But this arrangement was not acceptable to United Fruit or their backers in Washington. The American Ambassador to Guatemala, John Peurifoy (CIA Director Allen Dulles’s handpicked man), then tried to bribe Arbenz with a $2 million payoff to terminate the land reforms.

Arbenz refused, and his overthrow was set in motion by the CIA. Bernays was called upon to present the land redistribution as a communist takeover and a threat to US national security. His media propaganda campaign, presenting Arbenz as a communist in league with the USSR, together with the CIA’s additional propaganda, created the justification for the CIA-led coup.

What wasn’t revealed at the time was that the Eisenhower administration had intimate ties to United Fruit. Secretary of State John Foster Dulles had represented United Fruit at his law firm Sullivan and Cromwell, and his brother, Allen Dulles, the CIA chief in charge of the 1954 coup, once sat on United Fruit’s board of directors and had also done legal work for them. Both brothers had large financial stakes in the company. Such clear-cut conflicts of interest were not an anomaly within the Eisenhower administration. Many other administration officials were connected in one way or another to United Fruit. Bernays’s propaganda, using anti-communist rhetoric, served perfectly the interests of his conjoined clients — United Fruit and the CIA. As a result of Dulles’s and Bernays’s machinations, hundreds of thousands of Guatemalans were eventually massacred

The excellent documentary by Adam Curtis, The Century of Self, documents Bernays’s profound and largely pernicious influence on American life with a section specifically devoted to his propaganda efforts on behalf of the 1954 coup. Today’s “mainstream media” has learned a lot from Bernays, so if one wishes to see through the vast amount of propaganda and dissimulation in current news coverage, learning about Bernays is crucial.

The recent arrest of Guatemalan President Otto Perez Molina on corruption charges cannot be understood except within the larger context of US interference in Latin American countries going back more than a century. And that record of US meddling in Central and South America has been largely left out of official histories of the United States.

The rise of the CIA to virtually unchallenged supremacy in Washington’s power structure is but one part of this backstory. Peter Dale Scott, who has written voluminously on the subject, calls this phenomenon of a de facto shadow government hidden behind the public facade while serving corporate interests, “the deep state.” This secretive power elite, through its decades-long support of coups and death squads in Guatemala, has linked that country’s fate inextricably to US interests and policies.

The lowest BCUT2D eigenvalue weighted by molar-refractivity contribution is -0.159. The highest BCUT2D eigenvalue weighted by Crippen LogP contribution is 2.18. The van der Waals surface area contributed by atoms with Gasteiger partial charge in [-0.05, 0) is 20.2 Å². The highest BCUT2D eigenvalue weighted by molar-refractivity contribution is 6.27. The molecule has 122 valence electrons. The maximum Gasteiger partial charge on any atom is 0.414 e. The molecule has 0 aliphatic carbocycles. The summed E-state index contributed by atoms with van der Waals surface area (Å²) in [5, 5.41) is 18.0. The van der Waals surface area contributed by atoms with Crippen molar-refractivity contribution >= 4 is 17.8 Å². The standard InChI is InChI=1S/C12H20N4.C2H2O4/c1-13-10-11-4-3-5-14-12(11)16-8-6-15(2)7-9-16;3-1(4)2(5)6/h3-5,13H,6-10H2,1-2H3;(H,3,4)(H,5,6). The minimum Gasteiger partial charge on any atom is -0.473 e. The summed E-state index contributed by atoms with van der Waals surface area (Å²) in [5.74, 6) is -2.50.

***

Sometimes even when the mind knows and assents, the heart stays frozen. But music, like poetry, can often break the ice within. Here is the acclaimed singer and former Panamanian reform presidential candidate Ruben Blades, singing a song from his album, Nothing but the Truth. The song is called “In Salvador,” but his words could apply to what goes on in many Latin American countries. The “regular guys” of Ruben’s song are often death squad killers, “made in America” at the “School of the Assassins.”

http://www.globalresearch.ca/guatemalas-current-situation-can-be-traced-back-to-the-1954-cia-led-coup-us-guide-book-on-political-assassination/5480546

Canada’s genocide against 50,000 First Nation children. Truth and Reconciliation Commission report is a whitewash

Posted on Global Research, June 4, 2015
By Dr. Gary G. Kohls

canadaidlenomore
“They have lost their legal and moral right to exist …” – Brussels Tribunal
Canada’s expensive, seven year attempt to whitewash its mass murder of aboriginal children ended in lies and shame yesterday, when the state-funded “Truth and Reconciliation Commission” (TRC) released its final report into the murderous Indian residential school system that obscured more than it revealed – and held nobody liable for the worst crime in Canadian history.

The $68 million TRC report acknowledged that genocide had in fact taken place in Canada, but named no perpetrators, ignored the legal consequences of this crime, and effectively absolved Canada and its churches for the systemic rape, torture and killing of aboriginal children that spanned over a century.

Plagued by corruption and tampering, and openly snubbing international law and due process by muzzling eyewitnesses and destroying crucial evidence, the TRC concluded by reporting that thousands of children “may have” died in the Indian residential school system, despite its own confirmed evidence of tens of thousands of such deaths.

Justifying the evasion of this truth, TRC Chairman Murray Sinclair, who was indicted by an international court in 2013 for obstructing justice and concealing genocidal acts, lied publicly yesterday when he claimed that “the (Canadian) government stopped publishing residential school death records in 1920″. In fact, reports of students’ deaths, and a constant mortality rate of between 40% and 60%, were continually published by the government until at least 1969, as was proven by independent researcher Rev. Kevin Annett in 1998, and subsequently.